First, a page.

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Differences in insulin resistance markers between children born small for gestational age or born preterm appropriate for gestational age

Authors

  • Anna Kistner,

    1. Department of Molecular Medicine and Surgery, Rolf Luft Research Center for Diabetes and Endocrinology, Karolinska Institutet, Karolinska University Hospital, Stockholm, Sweden
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    • First and second authors have contributed equally.

  • Alexander Rakow,

    1. Department of Women and Child Health, Karolinska Institutet, Neonatal Unit, Astrid Lindgrens Childrens Hospital, Karolinska University Hospital, Stockholm, Sweden
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    • First and second authors have contributed equally.

  • Lena Legnevall,

    1. Department of Women and Child Health, Karolinska Institutet, Neonatal Unit, Astrid Lindgrens Childrens Hospital, Karolinska University Hospital, Stockholm, Sweden
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  • Giovanna Marchini,

    1. Department of Women and Child Health, Karolinska Institutet, Neonatal Unit, Astrid Lindgrens Childrens Hospital, Karolinska University Hospital, Stockholm, Sweden
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  • Kerstin Brismar,

    1. Department of Molecular Medicine and Surgery, Rolf Luft Research Center for Diabetes and Endocrinology, Karolinska Institutet, Karolinska University Hospital, Stockholm, Sweden
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  • Kerstin Hall,

    1. Department of Molecular Medicine and Surgery, Rolf Luft Research Center for Diabetes and Endocrinology, Karolinska Institutet, Karolinska University Hospital, Stockholm, Sweden
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  • Mireille Vanpée

    1. Department of Women and Child Health, Karolinska Institutet, Neonatal Unit, Astrid Lindgrens Childrens Hospital, Karolinska University Hospital, Stockholm, Sweden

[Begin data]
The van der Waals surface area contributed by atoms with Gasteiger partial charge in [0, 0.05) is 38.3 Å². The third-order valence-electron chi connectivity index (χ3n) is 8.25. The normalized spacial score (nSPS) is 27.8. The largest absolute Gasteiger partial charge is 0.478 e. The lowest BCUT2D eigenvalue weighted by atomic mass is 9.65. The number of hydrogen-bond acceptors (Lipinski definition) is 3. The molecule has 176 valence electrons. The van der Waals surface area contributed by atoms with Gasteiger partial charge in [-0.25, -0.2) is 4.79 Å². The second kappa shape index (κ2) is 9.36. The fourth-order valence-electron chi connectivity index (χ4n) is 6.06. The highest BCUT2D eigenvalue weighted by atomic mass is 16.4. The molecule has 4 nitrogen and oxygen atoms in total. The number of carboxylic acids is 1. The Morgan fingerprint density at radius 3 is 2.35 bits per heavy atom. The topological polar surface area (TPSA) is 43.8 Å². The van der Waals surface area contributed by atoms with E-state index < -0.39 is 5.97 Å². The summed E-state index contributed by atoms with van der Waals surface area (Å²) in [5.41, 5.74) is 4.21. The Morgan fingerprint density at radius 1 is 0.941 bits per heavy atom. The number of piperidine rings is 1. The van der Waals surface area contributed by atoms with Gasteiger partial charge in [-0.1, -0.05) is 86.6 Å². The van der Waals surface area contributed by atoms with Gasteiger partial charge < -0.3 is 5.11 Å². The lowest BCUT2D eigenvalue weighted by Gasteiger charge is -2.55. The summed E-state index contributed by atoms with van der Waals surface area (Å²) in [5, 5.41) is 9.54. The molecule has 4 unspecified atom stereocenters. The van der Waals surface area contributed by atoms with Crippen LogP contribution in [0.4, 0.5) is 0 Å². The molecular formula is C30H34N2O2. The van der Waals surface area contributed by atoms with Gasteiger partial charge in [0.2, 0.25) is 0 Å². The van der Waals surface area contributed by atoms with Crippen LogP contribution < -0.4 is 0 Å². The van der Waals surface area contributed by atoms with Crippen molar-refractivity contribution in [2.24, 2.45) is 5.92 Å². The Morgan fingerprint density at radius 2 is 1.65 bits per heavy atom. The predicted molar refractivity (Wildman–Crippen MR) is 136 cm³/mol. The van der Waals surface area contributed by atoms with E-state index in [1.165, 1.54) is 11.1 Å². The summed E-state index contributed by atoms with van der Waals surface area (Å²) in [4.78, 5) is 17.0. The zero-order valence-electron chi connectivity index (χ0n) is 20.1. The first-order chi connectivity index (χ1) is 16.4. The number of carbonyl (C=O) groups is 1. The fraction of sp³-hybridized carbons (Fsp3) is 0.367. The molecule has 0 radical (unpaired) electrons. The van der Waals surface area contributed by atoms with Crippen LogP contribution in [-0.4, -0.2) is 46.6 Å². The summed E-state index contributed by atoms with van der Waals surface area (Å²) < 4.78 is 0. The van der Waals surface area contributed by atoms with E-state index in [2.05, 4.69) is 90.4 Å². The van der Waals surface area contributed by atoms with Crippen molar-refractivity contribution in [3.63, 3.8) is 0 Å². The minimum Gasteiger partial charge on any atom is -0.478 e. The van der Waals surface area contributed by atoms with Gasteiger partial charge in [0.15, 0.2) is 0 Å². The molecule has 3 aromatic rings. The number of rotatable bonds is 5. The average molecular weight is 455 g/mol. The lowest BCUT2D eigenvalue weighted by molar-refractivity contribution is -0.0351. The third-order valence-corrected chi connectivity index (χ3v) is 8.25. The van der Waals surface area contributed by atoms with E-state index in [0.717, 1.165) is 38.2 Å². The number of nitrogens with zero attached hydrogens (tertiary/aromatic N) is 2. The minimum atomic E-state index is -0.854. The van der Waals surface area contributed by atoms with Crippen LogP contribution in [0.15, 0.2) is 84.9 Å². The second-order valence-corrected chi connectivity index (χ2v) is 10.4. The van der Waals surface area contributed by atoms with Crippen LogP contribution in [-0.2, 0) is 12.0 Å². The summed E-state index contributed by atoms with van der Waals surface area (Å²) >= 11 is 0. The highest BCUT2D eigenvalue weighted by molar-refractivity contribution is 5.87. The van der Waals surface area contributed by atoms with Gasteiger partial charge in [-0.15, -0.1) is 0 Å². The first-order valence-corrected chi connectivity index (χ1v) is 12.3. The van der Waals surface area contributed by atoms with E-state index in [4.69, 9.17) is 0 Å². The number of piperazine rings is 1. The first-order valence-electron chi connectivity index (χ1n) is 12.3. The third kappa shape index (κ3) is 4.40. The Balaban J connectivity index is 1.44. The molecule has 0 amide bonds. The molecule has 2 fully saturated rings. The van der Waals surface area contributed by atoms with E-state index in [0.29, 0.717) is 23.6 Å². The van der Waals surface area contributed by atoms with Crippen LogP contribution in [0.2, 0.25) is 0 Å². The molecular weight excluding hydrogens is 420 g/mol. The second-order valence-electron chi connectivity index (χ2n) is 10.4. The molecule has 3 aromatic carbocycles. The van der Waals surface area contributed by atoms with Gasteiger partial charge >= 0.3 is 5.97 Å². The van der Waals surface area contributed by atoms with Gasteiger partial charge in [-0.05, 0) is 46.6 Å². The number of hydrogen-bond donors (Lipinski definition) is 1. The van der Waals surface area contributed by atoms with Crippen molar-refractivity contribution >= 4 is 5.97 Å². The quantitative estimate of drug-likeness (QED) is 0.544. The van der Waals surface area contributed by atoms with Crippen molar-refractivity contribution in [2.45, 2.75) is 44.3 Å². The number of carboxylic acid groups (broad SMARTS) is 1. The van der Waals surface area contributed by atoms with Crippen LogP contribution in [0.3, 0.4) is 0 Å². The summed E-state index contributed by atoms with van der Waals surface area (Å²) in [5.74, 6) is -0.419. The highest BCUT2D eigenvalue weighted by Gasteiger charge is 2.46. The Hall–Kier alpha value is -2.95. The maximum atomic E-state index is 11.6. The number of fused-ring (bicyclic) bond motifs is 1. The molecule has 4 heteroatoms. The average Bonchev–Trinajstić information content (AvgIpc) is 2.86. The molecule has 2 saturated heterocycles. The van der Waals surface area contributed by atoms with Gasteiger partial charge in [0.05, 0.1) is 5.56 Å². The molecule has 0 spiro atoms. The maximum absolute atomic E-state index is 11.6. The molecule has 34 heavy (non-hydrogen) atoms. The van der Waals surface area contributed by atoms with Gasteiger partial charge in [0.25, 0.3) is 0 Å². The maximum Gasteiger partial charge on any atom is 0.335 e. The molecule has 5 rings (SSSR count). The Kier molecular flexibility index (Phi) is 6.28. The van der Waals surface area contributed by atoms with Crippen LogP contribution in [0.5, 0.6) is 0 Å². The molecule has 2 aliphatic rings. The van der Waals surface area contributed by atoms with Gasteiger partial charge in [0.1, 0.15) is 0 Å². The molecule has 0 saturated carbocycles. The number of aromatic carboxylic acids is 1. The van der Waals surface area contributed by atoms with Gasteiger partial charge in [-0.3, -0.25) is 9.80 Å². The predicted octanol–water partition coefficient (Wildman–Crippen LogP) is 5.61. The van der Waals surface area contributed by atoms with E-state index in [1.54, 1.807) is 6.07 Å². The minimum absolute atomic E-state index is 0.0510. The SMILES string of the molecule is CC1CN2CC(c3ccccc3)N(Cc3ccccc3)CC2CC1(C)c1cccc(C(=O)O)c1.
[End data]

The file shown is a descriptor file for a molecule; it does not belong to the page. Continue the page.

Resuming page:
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Anna Kistner, M.D., Ph.D., Department of Molecular Medicine and Surgery, M1:3, Karolinska University Hospital Solna, SE-171 76 Stockholm, Sweden. Tel: +46-8-51779153 | Fax: +46-8-51773658 | Email: anna.kistner@ki.se

Abstract

Aim:  To evaluate the impact of prenatal or postnatal compromised environment on glucose homoeostasis in children born preterm and appropriate for gestational age or small for gestational age (SGA) at term.

Method:  Seventy-seven children (median 9.9 years, range 8.5–10) born at Karolinska Hospital were allocated to three groups: 21 subjects born before 30 weeks of gestational age (preterm), 26 SGA at term and 30 at term with appropriate birth weight (control). Anthropometric measurements were taken, and fasting blood samples for haemoglobin A1c, glucose, insulin, IGFBP-1, IGF-1 and lipid profile were taken. Glucose, insulin and IGFBP-1 samples were taken at 0, 30 and 120 min during an oral glucose tolerance test (OGTT).

Results:  Subjects born preterm or SGA were shorter and thinner compared with Controls. After adjustment for body mass index (BMI), the SGA group had higher basal insulin levels (p = 0.029), higher homoeostasis model assessment—insulin resistance (p = 0.012) and lower whole-body insulin sensitivity index (p = 0.007) than Controls. IGFBP-1 decrease during OGTT was attenuated in the Preterm group compared with the Control (p = 0.045) and SGA groups (p = 0.007).

Conclusion:  The higher fasting insulin level in the SGA children, adjusted for BMI, could indicate peripheral insulin resistance. Preterm born children had reduced suppression of IGFBP-1 during OGTT, suggesting hepatic insulin resistance.

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